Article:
In a previous blog post, I noted that there appeared to be a close relationship to how a Republican state legislative candidate performed (that is, the vote percentage that GOP candidate received in the district) compared to the district's vote for Donald Trump in 2016.
Now that we have the preliminary election results and percentages for both state house and state senate Republican candidates, I decided to re-run the analysis to see what, if any, association was present between Trump's vote percentage in the new state legislative districts and the GOP candidate's vote percentage in the 2018 election.
In doing so, I ran a fairly simple 'descriptive' analysis by a scatterplot, where the X (horizontal) axis was Trump's 2016 vote percentage in the 2018 state house and state senate districts, with the Y (vertical) axis being the Republican state legislative candidate's vote percentage. I included a line of 'best fit' between the two; for example, if Trump's 2016 vote percentage in a district was 50 percent and the GOP's candidate was 50 percent, then Trump's percentage would 'explain' the GOP candidate's percentage 100 percent (otherwise known as an adjusted r-squared of 1.0 for a perfect explanation or association between the two factors).
As a reminder, this scatterplot shows Trump's 2016 percentages to the 2016 GOP state senate candidate's percentage in the districts that were drawn for 2016's election:
In this scatterplot, Trump's 2016 vote percentage explains, or correlates, 95 percent of the 2016's GOP state senate candidate's vote percentage in the 2016 version of the district.
For the state house GOP candidates, here's the 2016 scatterplot:
Unlike in the state senate, Trump's 2016 vote percentage explains 82 percent of the 2016's GOP state house candidate's vote percentage in the 2016 version of the district; a little lower, but still a powerful variable used in explaining how the GOP state house candidate's performance would be based on Trump's vote.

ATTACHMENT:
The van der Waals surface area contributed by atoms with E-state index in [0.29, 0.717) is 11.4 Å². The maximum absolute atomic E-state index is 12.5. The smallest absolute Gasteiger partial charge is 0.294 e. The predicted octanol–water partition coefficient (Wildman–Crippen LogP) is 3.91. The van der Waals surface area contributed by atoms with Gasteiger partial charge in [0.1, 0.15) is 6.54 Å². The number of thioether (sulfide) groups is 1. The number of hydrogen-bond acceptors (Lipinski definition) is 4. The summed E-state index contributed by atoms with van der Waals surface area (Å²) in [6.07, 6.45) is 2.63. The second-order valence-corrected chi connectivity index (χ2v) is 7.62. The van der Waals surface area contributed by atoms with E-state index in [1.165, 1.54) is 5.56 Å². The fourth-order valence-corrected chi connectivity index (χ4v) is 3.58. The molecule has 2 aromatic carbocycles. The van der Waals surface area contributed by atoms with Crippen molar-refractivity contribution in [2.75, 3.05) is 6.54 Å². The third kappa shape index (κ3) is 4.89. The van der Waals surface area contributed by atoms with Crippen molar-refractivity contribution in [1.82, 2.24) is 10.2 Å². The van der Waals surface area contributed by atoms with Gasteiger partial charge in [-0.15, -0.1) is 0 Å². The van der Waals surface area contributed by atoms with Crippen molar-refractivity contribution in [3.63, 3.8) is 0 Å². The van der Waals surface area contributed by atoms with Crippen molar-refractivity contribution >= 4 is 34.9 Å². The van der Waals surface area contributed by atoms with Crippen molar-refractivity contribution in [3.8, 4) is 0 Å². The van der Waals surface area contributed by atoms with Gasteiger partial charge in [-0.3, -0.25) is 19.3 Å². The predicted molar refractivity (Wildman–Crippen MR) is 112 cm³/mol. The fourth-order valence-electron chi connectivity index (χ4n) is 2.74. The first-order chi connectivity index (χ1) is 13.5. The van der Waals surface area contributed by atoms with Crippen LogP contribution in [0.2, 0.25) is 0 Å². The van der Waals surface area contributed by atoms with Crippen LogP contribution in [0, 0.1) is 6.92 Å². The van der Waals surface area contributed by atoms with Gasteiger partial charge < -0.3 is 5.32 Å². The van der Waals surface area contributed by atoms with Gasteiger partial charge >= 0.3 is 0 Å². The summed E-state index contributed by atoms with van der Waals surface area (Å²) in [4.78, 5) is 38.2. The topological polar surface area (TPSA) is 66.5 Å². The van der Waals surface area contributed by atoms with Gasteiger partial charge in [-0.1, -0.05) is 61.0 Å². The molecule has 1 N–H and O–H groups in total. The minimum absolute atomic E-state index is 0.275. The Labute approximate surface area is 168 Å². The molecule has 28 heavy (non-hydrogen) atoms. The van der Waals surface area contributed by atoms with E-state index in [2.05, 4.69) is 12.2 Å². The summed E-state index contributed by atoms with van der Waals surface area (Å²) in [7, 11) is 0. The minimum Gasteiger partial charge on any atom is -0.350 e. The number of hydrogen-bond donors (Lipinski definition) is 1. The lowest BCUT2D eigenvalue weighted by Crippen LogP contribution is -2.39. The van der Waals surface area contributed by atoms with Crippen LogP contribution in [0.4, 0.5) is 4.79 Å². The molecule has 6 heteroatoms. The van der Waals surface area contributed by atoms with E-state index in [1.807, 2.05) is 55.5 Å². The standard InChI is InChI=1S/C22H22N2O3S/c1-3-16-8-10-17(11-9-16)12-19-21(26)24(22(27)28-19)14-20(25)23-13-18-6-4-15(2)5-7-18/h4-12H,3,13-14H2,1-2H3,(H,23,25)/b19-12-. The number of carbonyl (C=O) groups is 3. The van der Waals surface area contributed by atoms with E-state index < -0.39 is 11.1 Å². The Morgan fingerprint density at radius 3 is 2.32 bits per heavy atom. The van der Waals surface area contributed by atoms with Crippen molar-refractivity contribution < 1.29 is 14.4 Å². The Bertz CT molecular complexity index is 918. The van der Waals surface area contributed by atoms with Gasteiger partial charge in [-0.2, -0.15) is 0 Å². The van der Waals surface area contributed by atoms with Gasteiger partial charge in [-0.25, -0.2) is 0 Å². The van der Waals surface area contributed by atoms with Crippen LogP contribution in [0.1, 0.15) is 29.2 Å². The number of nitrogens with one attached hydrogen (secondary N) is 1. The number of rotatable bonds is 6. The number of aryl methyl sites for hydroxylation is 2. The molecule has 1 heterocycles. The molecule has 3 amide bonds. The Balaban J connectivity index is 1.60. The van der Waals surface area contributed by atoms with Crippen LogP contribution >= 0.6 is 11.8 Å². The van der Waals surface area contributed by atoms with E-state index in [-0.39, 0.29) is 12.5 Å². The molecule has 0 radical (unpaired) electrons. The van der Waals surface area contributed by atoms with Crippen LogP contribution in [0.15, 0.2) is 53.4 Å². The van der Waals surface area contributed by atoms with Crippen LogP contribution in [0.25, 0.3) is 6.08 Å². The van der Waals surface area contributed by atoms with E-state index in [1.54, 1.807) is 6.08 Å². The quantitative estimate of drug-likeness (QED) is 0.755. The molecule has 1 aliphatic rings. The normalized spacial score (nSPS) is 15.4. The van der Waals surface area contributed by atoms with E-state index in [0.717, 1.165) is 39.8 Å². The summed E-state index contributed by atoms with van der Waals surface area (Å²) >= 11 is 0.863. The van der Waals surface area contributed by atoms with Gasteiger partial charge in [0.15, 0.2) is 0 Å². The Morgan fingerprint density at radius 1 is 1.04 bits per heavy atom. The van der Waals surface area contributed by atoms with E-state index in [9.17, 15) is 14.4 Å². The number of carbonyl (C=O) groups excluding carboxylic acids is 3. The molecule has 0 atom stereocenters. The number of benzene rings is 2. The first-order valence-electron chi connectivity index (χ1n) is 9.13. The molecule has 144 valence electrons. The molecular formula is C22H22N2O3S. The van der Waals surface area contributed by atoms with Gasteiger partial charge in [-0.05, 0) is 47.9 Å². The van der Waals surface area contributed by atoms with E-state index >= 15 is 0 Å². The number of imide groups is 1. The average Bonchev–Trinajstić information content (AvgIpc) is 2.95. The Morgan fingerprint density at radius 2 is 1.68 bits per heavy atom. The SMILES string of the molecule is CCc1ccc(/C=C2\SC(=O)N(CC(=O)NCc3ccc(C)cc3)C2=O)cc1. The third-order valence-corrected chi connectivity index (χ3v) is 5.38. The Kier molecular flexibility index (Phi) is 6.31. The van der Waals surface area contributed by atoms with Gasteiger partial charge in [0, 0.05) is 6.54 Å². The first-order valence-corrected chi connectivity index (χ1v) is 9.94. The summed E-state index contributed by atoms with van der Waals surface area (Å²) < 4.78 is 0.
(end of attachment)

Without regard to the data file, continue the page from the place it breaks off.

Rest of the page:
What this tells me is that in North Carolina, the 'top of the ticket' (i.e., Trump's vote) is a powerful explainer of, or correlation to, a key 'down ballot' election.
Now, here's the 2018 districts and the recent election performance, with Trump's 2016 vote adjusted to the new 2018 districts (data for which can be found here), first for the North Carolina state senate:
Next, North Carolina's state house:
In terms of both the state house and senate Republican candidates, over 97 percent of their vote percentage in the 2018 districts can be explained by the 2016 vote percentage (adjusted for the new 2018 districts) for Donald Trump.
In statistical terms, 97 percent indicates a powerful correlation between Trump's vote performance in a state legislative district and the GOP candidate's vote performance in that same district. And considering that both chambers saw an increase in the power of correlation between the two factors, it may mean that the North Carolina's partisan loyalty voting has increased in strength. More analysis (and a deeper sense of the various factors in a district) will be important to confirm this hypothesis, and hopefully that will be done in the next few weeks.
As I would think about this preliminary analysis, what we are seeing, potentially, is the strength and power of voting at the presidential level and its influence at the general assembly level, and that presidential party loyalty is strongly associated with state legislative party loyalty. Meaning, it appears that partisanship dominates down the ballot and tribalism through voting is intense.